<Note: Before publishing this article we sent it to the Editors of Frontiers in Pediatrics asking if they wished to correct any inaccuracies or provide any updates, giving them several days to respond. They did not acknowledge or respond.>
In September 2021 Frontiers in Pediatrics published this article by members of the Indonesian Pediatrician Association (IDAI) claiming that the
case fatality rate (CFR) for children with ‘suspected’ Covid in Indonesia was
1.4% (i.e. 1 in 71) with a CFR of 0.46% (1 in 217) for those with ‘confirmed’
Covid. No such high Covid fatality rates for children have been
observed elsewhere in the world. In fact, worldwide the infection fatality rate
was estimated (at the time the IDAI paper was published) to be 1 in 37,000 for those aged under 20.
The IDAI authors also made the startingly claim that, of the
175 ‘confirmed Covid deaths’ of children in their study, 62 had no existing
comorbidities. But again, elsewhere in the world cases of covid death
in children without serious comorbidities are almost unheard of. For example,
in the UK in the whole of 2020, a deep
analysis of ALL child deaths with Covid (there were 28 in total) revealed only
8 were confirmed as likely caused by Covid and that all 8 had a
comorbidity recorded, seven of whom had a life-limiting condition.
An article by Ted Hilbert written shortly after the IDAI article
was published highlighted the major problems with the study. While the claims in the paper were startling,
in June 2021 the IDAI (through its chairman) exaggerated the paper’s findings
even further, claiming to the media that Indonesia has the highest child
mortality rate (CFR) in the world, 3% to 5%. This article provides the full details of the obviously fraudulent claim and includes
the police report that was filed in response.
However, the massively exaggerated claim was used by IDAI to justify vaccinating
children in Indonesia, and indeed a recommendation letter from IDAI to the government,
based on the flawed study and claims about it, has been used as the main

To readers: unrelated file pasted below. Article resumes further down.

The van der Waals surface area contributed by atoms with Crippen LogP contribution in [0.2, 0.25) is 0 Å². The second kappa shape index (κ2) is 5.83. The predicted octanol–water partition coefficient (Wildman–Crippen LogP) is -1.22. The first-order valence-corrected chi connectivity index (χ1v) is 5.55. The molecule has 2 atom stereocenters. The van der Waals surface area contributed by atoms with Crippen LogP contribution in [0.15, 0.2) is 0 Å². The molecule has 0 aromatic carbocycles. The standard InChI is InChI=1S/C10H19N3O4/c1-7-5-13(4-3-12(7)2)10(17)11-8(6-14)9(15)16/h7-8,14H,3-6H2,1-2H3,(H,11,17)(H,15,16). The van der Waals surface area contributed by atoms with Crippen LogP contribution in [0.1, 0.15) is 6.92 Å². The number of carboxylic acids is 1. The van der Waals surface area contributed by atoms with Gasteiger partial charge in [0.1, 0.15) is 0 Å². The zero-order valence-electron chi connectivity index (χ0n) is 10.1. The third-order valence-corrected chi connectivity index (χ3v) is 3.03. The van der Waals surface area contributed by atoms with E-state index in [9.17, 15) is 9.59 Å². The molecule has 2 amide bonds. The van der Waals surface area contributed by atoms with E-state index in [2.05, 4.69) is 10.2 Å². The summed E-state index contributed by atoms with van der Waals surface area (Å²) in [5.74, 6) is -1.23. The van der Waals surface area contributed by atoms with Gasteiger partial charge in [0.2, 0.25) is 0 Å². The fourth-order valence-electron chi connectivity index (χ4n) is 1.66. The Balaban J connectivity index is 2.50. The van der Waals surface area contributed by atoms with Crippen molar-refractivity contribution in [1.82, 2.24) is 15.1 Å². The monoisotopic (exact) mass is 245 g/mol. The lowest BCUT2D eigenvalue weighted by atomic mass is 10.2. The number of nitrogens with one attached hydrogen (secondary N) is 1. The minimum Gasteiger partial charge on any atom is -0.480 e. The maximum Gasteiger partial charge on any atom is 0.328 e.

justification by the Indonesian government to issue the EUA and related
policies for vaccinating children.
In the paper, the IDAI authors did not provide the raw data from which
their conclusions were drawn, so Hilbert wrote to them requesting it. He
received no reply (despite a statement by the authors that “The raw data supporting
the conclusions of this article will be made available by the authors, without
undue reservation”) and so wrote to the Editors of Frontiers on 23 Oct 2021 to
request the data. The Editors finally replied on 11 Nov 2021 stating that they
would contact the authors requesting the data and finally on 30 Nov 2021 the “Research
Integrity Specialist” at Frontiers sent this link to the data.
After analysing the data with other experts including
pathologists, a group of authors wrote an 8-page detailed response to Frontiers on 15 Dec 2021 pointing out multiple flaws in the study and inaccuracies
in the data.
Hilbert has been promised several times that a review by the
editors will take place but (as of today 14 July 2022) this has never happened
despite several follow up requests by Hilbert. The paper, with its flawed conclusions that
have led to Indonesia’s child vaccine policy, remains published and unchanged.
It is worth pointing out that Frontiers can hardly be
accused of not responding to complaints about papers on Covid treatments. But
it seems only complaints against papers showing benefits of alternative
treatments are taken seriously. In May 2021 Frontiers in Pharmacology published an abstract
of a study by Pierre Kory on ivermectin for COVID-19 that had passed peer
review with an expert panel of reviewers including senior reviewers from the
FDA; but shortly before the full paper was due to be published in a special
issue edited by Robert Malone - it was pulled due to a third-party complaint,with no chance for resubmission.